Sax on the Web Forum banner

1 - 15 of 15 Posts

·
Registered
Joined
·
17 Posts
Discussion Starter #1
I was looking for a way to buffer the volume of my sax so I won't wake the kids up or irritate my wife terribly. I picked up some textured packing foam at work to see if that would take the edge off at all. NOPE. Not one dB according to my sound level meter app. Onward we trudge...

View attachment 236736
 

·
Distinguished SOTW Member, Forum Contributor 2014
Joined
·
4,901 Posts
Much of the sound comes out of the open toneholes, so covering the bell will do next to nothing until you get to the bell keys. Actually, practicing softly does wonders for building up control in your airstream. Try playing as quietly as you can. You can still work on tone, pitch, and rhythm at soft volumes.
 

·
Registered
Joined
·
17 Posts
Discussion Starter #4
Much of the sound comes out of the open toneholes, so covering the bell will do next to nothing until you get to the bell keys. Actually, practicing softly does wonders for building up control in your airstream. Try playing as quietly as you can. You can still work on tone, pitch, and rhythm at soft volumes.
Yeah, well, I had to try. I have read suggestions in other related posts along the lines of dropping a towel in the bell and other DIY bell mute suggestions. At this point in my practice (new to late-bloomer status), there is little soft, mostly HONK!


I did not recall from middle school band in the mid-80's how loud saxes are.

Thanks for the tips. I hope that someone gets a giggle at my expense.


Cheers!
 

·
Distinguished SOTW Member, Forum Contributor 2014
Joined
·
4,901 Posts
Yeah, well, I had to try. I have read suggestions in other related posts along the lines of dropping a towel in the bell and other DIY bell mute suggestions. At this point in my practice (new to late-bloomer status), there is little soft, mostly HONK!


I did not recall from middle school band in the mid-80's how loud saxes are.

Thanks for the tips. I hope that someone gets a giggle at my expense.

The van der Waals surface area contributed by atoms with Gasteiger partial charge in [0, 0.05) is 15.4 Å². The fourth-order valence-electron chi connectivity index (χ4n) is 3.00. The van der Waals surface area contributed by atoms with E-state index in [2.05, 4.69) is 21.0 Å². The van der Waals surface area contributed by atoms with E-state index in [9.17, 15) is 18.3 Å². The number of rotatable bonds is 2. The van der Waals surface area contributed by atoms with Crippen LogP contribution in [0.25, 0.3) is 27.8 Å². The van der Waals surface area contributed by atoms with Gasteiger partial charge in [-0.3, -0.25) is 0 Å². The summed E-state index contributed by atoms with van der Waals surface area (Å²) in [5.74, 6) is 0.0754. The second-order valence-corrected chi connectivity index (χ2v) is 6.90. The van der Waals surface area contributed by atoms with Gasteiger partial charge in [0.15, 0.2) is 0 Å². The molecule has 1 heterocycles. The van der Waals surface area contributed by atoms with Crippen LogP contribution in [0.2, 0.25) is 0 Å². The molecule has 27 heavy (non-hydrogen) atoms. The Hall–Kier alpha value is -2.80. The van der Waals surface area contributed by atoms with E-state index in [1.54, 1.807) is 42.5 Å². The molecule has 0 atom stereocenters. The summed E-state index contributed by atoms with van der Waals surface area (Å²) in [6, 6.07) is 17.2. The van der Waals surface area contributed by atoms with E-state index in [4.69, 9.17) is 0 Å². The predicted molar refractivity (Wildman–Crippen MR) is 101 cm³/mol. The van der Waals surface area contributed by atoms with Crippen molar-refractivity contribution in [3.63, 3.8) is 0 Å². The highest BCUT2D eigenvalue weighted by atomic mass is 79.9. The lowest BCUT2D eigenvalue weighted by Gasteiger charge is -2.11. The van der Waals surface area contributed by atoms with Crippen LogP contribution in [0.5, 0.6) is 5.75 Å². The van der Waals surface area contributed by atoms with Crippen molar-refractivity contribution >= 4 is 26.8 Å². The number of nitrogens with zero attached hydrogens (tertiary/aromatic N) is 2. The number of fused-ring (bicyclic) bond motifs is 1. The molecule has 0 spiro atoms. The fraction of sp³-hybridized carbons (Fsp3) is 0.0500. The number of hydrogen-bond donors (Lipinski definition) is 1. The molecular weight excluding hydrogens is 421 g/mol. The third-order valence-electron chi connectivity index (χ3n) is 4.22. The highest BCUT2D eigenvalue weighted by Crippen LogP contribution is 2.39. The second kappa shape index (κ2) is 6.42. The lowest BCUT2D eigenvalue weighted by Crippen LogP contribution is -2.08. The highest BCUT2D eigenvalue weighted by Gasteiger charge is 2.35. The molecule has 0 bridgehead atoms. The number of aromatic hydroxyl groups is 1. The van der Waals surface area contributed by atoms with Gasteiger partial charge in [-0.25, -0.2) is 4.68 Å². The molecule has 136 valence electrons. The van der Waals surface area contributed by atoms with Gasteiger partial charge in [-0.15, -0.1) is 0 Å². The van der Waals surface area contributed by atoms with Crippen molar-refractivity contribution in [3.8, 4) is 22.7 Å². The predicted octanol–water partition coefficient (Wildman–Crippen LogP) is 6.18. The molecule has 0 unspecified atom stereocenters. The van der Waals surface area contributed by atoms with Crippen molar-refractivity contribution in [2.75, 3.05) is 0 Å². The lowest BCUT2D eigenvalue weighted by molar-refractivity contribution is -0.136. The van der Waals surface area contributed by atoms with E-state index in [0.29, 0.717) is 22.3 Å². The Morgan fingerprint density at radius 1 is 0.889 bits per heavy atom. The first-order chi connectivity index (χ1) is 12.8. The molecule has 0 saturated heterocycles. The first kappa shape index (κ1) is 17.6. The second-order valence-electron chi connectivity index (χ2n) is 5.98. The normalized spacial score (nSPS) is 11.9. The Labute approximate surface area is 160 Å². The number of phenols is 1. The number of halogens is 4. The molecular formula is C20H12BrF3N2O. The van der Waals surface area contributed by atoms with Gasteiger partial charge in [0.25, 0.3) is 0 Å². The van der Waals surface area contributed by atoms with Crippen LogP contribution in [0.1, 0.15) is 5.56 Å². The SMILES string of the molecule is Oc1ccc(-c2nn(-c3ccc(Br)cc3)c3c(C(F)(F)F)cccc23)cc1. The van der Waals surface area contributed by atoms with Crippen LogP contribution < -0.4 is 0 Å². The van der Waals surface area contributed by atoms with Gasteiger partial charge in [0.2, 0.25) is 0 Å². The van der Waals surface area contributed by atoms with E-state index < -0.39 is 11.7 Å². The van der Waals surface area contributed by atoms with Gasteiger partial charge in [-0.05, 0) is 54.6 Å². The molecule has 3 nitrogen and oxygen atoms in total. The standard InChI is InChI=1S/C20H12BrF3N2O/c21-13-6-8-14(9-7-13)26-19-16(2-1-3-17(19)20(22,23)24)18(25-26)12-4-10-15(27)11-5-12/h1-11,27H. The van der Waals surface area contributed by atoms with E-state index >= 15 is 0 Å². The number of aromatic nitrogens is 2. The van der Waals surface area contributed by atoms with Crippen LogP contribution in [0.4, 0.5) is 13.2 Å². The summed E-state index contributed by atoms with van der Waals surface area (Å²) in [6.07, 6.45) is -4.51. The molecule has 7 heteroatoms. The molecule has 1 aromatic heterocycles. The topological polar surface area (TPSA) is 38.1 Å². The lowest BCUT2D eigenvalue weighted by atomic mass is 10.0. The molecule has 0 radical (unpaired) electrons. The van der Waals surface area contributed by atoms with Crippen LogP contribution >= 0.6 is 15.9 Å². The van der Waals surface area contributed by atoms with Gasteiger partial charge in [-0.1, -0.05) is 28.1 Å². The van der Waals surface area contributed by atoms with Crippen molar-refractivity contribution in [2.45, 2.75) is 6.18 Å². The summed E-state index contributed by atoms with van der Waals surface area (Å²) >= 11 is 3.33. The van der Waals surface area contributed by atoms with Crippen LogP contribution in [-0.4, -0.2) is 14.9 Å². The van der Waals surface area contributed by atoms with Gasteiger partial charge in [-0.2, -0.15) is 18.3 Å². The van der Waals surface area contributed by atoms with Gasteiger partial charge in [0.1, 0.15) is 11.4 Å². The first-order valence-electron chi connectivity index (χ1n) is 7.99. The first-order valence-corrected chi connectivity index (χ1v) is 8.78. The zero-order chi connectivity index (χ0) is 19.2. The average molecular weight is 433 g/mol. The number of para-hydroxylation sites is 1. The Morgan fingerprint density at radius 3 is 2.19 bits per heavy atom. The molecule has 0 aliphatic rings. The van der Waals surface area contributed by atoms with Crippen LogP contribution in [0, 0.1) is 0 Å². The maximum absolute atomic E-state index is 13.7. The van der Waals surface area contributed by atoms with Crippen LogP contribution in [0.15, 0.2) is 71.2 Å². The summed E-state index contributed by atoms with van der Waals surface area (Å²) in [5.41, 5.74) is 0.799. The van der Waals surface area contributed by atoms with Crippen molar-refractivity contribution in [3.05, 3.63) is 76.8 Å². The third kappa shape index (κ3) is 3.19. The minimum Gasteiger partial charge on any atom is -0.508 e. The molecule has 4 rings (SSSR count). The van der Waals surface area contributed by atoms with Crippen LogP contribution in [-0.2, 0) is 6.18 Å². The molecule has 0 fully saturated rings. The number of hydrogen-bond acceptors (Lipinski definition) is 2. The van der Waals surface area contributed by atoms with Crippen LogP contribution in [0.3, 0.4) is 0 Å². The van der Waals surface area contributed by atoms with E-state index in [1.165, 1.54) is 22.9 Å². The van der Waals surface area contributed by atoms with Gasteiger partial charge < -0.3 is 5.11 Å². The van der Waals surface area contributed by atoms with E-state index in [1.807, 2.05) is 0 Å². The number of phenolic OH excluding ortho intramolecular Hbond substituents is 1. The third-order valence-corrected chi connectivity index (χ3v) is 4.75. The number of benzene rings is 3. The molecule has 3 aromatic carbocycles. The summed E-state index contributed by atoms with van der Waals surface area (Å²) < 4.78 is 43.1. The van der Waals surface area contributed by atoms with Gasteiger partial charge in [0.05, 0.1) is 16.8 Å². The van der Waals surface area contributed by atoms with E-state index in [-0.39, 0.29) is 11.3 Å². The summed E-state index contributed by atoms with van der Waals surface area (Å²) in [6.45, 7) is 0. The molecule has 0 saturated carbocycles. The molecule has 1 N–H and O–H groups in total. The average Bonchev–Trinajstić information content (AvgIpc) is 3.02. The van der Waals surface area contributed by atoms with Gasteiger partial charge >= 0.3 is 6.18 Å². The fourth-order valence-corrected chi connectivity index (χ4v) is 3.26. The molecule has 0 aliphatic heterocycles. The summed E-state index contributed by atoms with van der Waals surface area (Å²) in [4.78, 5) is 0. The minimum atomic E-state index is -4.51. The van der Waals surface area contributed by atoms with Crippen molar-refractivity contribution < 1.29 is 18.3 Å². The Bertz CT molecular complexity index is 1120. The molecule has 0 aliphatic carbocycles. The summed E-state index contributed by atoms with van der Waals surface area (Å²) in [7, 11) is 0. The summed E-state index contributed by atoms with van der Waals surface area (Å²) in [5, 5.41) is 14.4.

Cheers!
Oh, don't feel bad at all. We've all tried it at some point. There were a ton of "saxophone mutes" that were also being sold on eBay about a decade ago. They were next to useless, and were sold at a buy it now of $30 USD. Your solution was much cheaper, and you came to the same conclusion that the rest of us did. :lol:
 

·
Registered
Joined
·
2,795 Posts
Just invent the audio equivalent of Vantablack, and lacquer your horn with it. Problem solved!
 

·
Registered
Joined
·
888 Posts
Play into a closet, put the horn in between hanging garments. This will dampen the volume a bit.
+1

This is what I did while living in an apartment (before I got my WhisperRoom). I still do it when I have to practice while visiting family.

It works best when there are lots of clothes (obviously) and when you have a walk-in or other closet where you can close the door to create a sort of "room within a room".

I've also found that the sound reduction works much better with the smaller horns (e.g., soprano, alto) than with the larger ones.
 

·
Registered
Joined
·
682 Posts
I know folks here will call BS, but I've tried this and it remedied a situation for me on a particular gig, so, real world experience. The gig is in a VERY live, loud and "chattery" room and management was CONSTANTLY bitching about the volume of the sax. I took a Crown Royal bag and put a wash cloth inside it to give it a bit more fluff, and put it in the bell. One thing I noticed is that it had a small effect on knocking down the volume, but the "highs" in my sound were greatly attenuated. This had the net effect of being less strident in the room. The complaints went away, I can actually play without feeling like I'm walking on eggshells, doesn't affect tuning (although of course low B and Bb are no longer available", and, most significantly, I still get paid.....
 
1 - 15 of 15 Posts
Top